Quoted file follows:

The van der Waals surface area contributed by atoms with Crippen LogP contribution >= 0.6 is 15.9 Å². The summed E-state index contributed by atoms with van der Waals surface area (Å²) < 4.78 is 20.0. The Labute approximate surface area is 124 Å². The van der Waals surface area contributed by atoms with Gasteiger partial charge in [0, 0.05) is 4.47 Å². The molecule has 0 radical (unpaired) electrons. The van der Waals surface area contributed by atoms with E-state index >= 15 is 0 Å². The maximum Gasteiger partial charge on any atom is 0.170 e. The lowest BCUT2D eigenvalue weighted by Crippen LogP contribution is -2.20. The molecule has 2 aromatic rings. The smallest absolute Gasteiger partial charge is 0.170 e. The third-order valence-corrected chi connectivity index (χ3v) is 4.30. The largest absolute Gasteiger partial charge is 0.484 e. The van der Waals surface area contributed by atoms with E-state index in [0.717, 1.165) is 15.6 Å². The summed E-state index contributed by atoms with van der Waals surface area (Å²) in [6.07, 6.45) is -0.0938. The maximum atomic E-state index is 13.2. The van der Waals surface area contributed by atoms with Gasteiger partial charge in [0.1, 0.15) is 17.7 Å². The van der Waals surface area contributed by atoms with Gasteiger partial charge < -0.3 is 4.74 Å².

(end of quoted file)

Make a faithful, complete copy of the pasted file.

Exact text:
The van der Waals surface area contributed by atoms with Crippen LogP contribution >= 0.6 is 15.9 Å². The summed E-state index contributed by atoms with van der Waals surface area (Å²) < 4.78 is 20.0. The Labute approximate surface area is 124 Å². The van der Waals surface area contributed by atoms with Gasteiger partial charge in [0, 0.05) is 4.47 Å². The molecule has 0 radical (unpaired) electrons. The van der Waals surface area contributed by atoms with E-state index >= 15 is 0 Å². The maximum Gasteiger partial charge on any atom is 0.170 e. The lowest BCUT2D eigenvalue weighted by Crippen LogP contribution is -2.20. The molecule has 2 aromatic rings. The smallest absolute Gasteiger partial charge is 0.170 e. The third-order valence-corrected chi connectivity index (χ3v) is 4.30. The largest absolute Gasteiger partial charge is 0.484 e. The van der Waals surface area contributed by atoms with E-state index in [0.717, 1.165) is 15.6 Å². The summed E-state index contributed by atoms with van der Waals surface area (Å²) in [6.07, 6.45) is -0.0938. The maximum atomic E-state index is 13.2. The van der Waals surface area contributed by atoms with Gasteiger partial charge in [0.1, 0.15) is 17.7 Å². The van der Waals surface area contributed by atoms with Gasteiger partial charge < -0.3 is 4.74 Å².